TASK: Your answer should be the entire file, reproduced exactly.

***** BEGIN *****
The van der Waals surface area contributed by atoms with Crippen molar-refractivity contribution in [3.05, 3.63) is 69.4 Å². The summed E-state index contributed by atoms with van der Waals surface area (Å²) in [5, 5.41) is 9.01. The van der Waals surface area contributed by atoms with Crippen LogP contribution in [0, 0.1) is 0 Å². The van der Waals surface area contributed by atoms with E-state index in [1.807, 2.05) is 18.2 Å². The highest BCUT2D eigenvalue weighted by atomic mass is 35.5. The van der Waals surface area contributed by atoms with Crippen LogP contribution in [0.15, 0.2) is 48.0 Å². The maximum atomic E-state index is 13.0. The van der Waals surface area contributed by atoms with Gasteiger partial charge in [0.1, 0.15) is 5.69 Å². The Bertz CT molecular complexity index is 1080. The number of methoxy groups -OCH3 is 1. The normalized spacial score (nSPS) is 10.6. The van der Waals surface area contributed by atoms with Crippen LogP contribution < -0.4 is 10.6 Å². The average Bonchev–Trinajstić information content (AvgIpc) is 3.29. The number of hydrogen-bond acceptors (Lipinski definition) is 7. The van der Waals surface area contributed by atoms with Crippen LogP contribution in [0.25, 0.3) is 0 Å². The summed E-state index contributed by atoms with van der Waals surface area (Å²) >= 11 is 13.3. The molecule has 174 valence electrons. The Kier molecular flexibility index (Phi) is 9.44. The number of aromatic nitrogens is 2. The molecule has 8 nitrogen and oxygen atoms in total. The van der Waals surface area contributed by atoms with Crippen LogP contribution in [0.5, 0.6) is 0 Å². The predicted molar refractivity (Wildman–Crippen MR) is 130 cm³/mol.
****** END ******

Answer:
The van der Waals surface area contributed by atoms with Crippen molar-refractivity contribution in [3.05, 3.63) is 69.4 Å². The summed E-state index contributed by atoms with van der Waals surface area (Å²) in [5, 5.41) is 9.01. The van der Waals surface area contributed by atoms with Crippen LogP contribution in [0, 0.1) is 0 Å². The van der Waals surface area contributed by atoms with E-state index in [1.807, 2.05) is 18.2 Å². The highest BCUT2D eigenvalue weighted by atomic mass is 35.5. The van der Waals surface area contributed by atoms with Crippen LogP contribution in [0.15, 0.2) is 48.0 Å². The maximum atomic E-state index is 13.0. The van der Waals surface area contributed by atoms with Gasteiger partial charge in [0.1, 0.15) is 5.69 Å². The Bertz CT molecular complexity index is 1080. The number of methoxy groups -OCH3 is 1. The normalized spacial score (nSPS) is 10.6. The van der Waals surface area contributed by atoms with Crippen LogP contribution < -0.4 is 10.6 Å². The average Bonchev–Trinajstić information content (AvgIpc) is 3.29. The number of hydrogen-bond acceptors (Lipinski definition) is 7. The van der Waals surface area contributed by atoms with Crippen LogP contribution in [0.25, 0.3) is 0 Å². The summed E-state index contributed by atoms with van der Waals surface area (Å²) >= 11 is 13.3. The molecule has 174 valence electrons. The Kier molecular flexibility index (Phi) is 9.44. The number of aromatic nitrogens is 2. The molecule has 8 nitrogen and oxygen atoms in total. The van der Waals surface area contributed by atoms with Crippen LogP contribution in [0.5, 0.6) is 0 Å². The predicted molar refractivity (Wildman–Crippen MR) is 130 cm³/mol.